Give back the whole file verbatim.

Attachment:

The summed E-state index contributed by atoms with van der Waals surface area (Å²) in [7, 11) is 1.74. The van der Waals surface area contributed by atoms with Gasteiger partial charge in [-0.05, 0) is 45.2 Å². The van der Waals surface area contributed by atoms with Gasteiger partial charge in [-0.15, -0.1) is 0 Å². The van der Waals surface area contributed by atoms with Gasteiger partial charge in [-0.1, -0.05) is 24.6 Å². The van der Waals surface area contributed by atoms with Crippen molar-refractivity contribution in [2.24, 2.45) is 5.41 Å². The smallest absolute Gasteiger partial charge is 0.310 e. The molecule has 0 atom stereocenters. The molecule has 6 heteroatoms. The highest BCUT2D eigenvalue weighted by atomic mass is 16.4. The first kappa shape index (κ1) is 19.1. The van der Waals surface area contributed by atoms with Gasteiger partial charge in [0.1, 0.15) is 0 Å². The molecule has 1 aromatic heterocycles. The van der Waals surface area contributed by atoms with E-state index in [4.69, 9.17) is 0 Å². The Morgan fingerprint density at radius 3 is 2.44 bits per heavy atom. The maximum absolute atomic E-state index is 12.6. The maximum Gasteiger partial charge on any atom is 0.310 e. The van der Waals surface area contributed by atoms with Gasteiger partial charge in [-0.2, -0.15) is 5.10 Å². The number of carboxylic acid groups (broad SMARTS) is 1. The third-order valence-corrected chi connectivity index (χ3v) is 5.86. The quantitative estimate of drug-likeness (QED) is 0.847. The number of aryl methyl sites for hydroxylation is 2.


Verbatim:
The summed E-state index contributed by atoms with van der Waals surface area (Å²) in [7, 11) is 1.74. The van der Waals surface area contributed by atoms with Gasteiger partial charge in [-0.05, 0) is 45.2 Å². The van der Waals surface area contributed by atoms with Gasteiger partial charge in [-0.15, -0.1) is 0 Å². The van der Waals surface area contributed by atoms with Gasteiger partial charge in [-0.1, -0.05) is 24.6 Å². The van der Waals surface area contributed by atoms with Crippen molar-refractivity contribution in [2.24, 2.45) is 5.41 Å². The smallest absolute Gasteiger partial charge is 0.310 e. The molecule has 0 atom stereocenters. The molecule has 6 heteroatoms. The highest BCUT2D eigenvalue weighted by atomic mass is 16.4. The first kappa shape index (κ1) is 19.1. The van der Waals surface area contributed by atoms with Gasteiger partial charge in [0.1, 0.15) is 0 Å². The molecule has 1 aromatic heterocycles. The van der Waals surface area contributed by atoms with E-state index in [4.69, 9.17) is 0 Å². The Morgan fingerprint density at radius 3 is 2.44 bits per heavy atom. The maximum absolute atomic E-state index is 12.6. The maximum Gasteiger partial charge on any atom is 0.310 e. The van der Waals surface area contributed by atoms with Gasteiger partial charge in [-0.2, -0.15) is 5.10 Å². The number of carboxylic acid groups (broad SMARTS) is 1. The third-order valence-corrected chi connectivity index (χ3v) is 5.86. The quantitative estimate of drug-likeness (QED) is 0.847. The number of aryl methyl sites for hydroxylation is 2.